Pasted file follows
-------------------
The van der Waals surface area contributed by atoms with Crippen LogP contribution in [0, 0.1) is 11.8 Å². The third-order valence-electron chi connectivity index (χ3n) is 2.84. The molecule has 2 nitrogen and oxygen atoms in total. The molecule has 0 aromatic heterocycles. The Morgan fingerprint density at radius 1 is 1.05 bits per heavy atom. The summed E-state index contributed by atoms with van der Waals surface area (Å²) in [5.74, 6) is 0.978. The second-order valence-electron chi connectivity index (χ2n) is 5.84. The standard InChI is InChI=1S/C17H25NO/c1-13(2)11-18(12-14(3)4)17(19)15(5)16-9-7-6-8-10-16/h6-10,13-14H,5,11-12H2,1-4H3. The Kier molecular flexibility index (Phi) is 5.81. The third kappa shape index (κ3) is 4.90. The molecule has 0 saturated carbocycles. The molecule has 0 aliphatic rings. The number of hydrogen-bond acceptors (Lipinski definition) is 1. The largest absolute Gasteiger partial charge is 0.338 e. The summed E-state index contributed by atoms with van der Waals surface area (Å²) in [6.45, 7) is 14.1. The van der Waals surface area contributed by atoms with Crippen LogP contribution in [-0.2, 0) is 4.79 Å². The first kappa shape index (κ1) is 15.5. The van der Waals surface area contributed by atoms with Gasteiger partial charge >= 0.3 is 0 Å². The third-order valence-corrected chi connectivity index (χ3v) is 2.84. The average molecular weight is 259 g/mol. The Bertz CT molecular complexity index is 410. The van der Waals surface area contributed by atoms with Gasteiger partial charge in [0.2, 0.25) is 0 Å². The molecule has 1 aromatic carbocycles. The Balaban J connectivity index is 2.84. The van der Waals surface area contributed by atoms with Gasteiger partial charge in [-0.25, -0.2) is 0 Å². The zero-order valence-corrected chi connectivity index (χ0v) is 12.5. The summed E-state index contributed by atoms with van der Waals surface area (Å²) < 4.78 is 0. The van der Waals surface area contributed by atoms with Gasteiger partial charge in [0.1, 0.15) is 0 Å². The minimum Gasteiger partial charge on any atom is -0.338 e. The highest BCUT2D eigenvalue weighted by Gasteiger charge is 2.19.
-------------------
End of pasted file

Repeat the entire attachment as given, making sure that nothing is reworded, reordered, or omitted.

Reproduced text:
The van der Waals surface area contributed by atoms with Crippen LogP contribution in [0, 0.1) is 11.8 Å². The third-order valence-electron chi connectivity index (χ3n) is 2.84. The molecule has 2 nitrogen and oxygen atoms in total. The molecule has 0 aromatic heterocycles. The Morgan fingerprint density at radius 1 is 1.05 bits per heavy atom. The summed E-state index contributed by atoms with van der Waals surface area (Å²) in [5.74, 6) is 0.978. The second-order valence-electron chi connectivity index (χ2n) is 5.84. The standard InChI is InChI=1S/C17H25NO/c1-13(2)11-18(12-14(3)4)17(19)15(5)16-9-7-6-8-10-16/h6-10,13-14H,5,11-12H2,1-4H3. The Kier molecular flexibility index (Phi) is 5.81. The third kappa shape index (κ3) is 4.90. The molecule has 0 saturated carbocycles. The molecule has 0 aliphatic rings. The number of hydrogen-bond acceptors (Lipinski definition) is 1. The largest absolute Gasteiger partial charge is 0.338 e. The summed E-state index contributed by atoms with van der Waals surface area (Å²) in [6.45, 7) is 14.1. The van der Waals surface area contributed by atoms with Crippen LogP contribution in [-0.2, 0) is 4.79 Å². The first kappa shape index (κ1) is 15.5. The van der Waals surface area contributed by atoms with Gasteiger partial charge >= 0.3 is 0 Å². The third-order valence-corrected chi connectivity index (χ3v) is 2.84. The average molecular weight is 259 g/mol. The Bertz CT molecular complexity index is 410. The van der Waals surface area contributed by atoms with Gasteiger partial charge in [0.2, 0.25) is 0 Å². The molecule has 1 aromatic carbocycles. The Balaban J connectivity index is 2.84. The van der Waals surface area contributed by atoms with Gasteiger partial charge in [-0.25, -0.2) is 0 Å². The zero-order valence-corrected chi connectivity index (χ0v) is 12.5. The summed E-state index contributed by atoms with van der Waals surface area (Å²) < 4.78 is 0. The van der Waals surface area contributed by atoms with Gasteiger partial charge in [0.1, 0.15) is 0 Å². The minimum Gasteiger partial charge on any atom is -0.338 e. The highest BCUT2D eigenvalue weighted by Gasteiger charge is 2.19.